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Setting up local authority companies

Shared professionals iStock 000009503395Small Newsletter pic 146x219After 21 years as author of Local Authority Companies and Partnerships (‘LACAP’) and practising as a local government lawyer, Rob Hann provides some practical tips for local authorities setting up LACAPs.

It dawned on me recently that my loose-leaf handbook which I update twice yearly (LACAP) was first published in 1996, which means the next edition will mark LACAP’s 21st birthday. Much has changed in the intervening years about the attitude of both central and local government toward the setting up of new companies and/or other types of partnership vehicle by local authorities.

For example, when I first wrote the book, there were widespread concerns around local authority powers to take interests in companies. Several cases had come before the courts casting doubt on local authority vires to establish companies. Nowadays, such doubts appear to have dissipated, perhaps because of the so-called power of general competence contained in the Localism Act 2011. Many local authorities nationwide are establishing, or have already established, a range of corporate vehicles (hereafter referred to as ‘companies’ for brevity although the actual nature of the corporate vehicle will vary) for a multitude of reasons.

One common reason is to explore the potential for generating additional income from commercialisation or so called ‘trading’. Legislation (some of which can also be found in the Localism Act 2011) requires the establishment of a company if the authority acts for a ‘commercial purpose’.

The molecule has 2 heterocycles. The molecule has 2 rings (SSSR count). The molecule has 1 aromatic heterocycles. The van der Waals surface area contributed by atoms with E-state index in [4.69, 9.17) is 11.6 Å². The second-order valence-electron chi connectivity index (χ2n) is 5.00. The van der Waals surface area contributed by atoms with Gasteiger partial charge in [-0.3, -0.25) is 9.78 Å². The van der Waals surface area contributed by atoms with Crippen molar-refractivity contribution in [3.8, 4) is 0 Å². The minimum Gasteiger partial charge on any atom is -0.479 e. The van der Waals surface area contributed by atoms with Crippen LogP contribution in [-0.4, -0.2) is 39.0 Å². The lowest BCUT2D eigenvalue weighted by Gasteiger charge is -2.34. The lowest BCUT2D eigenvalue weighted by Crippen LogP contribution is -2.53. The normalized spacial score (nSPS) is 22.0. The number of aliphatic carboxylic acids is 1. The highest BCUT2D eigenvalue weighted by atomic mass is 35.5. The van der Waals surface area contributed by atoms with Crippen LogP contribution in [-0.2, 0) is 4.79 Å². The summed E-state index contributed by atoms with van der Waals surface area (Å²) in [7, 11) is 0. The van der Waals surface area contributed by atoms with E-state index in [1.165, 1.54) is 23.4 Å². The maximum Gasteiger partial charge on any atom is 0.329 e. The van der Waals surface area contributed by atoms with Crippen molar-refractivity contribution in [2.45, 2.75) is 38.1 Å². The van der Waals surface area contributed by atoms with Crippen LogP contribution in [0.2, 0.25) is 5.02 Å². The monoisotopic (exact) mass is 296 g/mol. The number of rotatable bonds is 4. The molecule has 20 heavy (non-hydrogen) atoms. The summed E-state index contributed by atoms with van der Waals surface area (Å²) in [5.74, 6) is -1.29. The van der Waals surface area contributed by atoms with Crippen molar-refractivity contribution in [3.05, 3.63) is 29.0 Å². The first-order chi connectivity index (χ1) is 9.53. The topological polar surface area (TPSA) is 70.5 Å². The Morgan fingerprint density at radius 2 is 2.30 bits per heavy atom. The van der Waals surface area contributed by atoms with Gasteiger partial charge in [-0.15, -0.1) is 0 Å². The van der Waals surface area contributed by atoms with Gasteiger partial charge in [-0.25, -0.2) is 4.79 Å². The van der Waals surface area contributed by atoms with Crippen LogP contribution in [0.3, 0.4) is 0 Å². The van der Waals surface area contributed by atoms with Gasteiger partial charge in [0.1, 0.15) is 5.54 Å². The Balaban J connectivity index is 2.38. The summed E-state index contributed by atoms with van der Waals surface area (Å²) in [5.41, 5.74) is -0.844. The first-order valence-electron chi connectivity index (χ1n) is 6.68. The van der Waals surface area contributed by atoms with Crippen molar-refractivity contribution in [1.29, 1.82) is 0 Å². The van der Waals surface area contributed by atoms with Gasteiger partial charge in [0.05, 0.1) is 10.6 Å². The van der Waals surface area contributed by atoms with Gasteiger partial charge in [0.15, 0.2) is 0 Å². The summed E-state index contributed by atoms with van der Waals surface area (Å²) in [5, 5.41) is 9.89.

Some local authorities set up companies to take over existing functions formerly run ‘in-house’. Libraries, museums and leisure services are good examples but the list of former functions now being carried out through companies is long and varied. Tax, rate relief availability, VAT and other fiscal reasons and/or the availability of additional income streams often drive such initiatives.

In other circumstances, corporate vehicles have been established to enable joint ventures or collaboration to occur by and between the authority and another party. This could be through partnering with another public body, or collaborating with a private sector investor or partner perhaps in the housing and property development sector.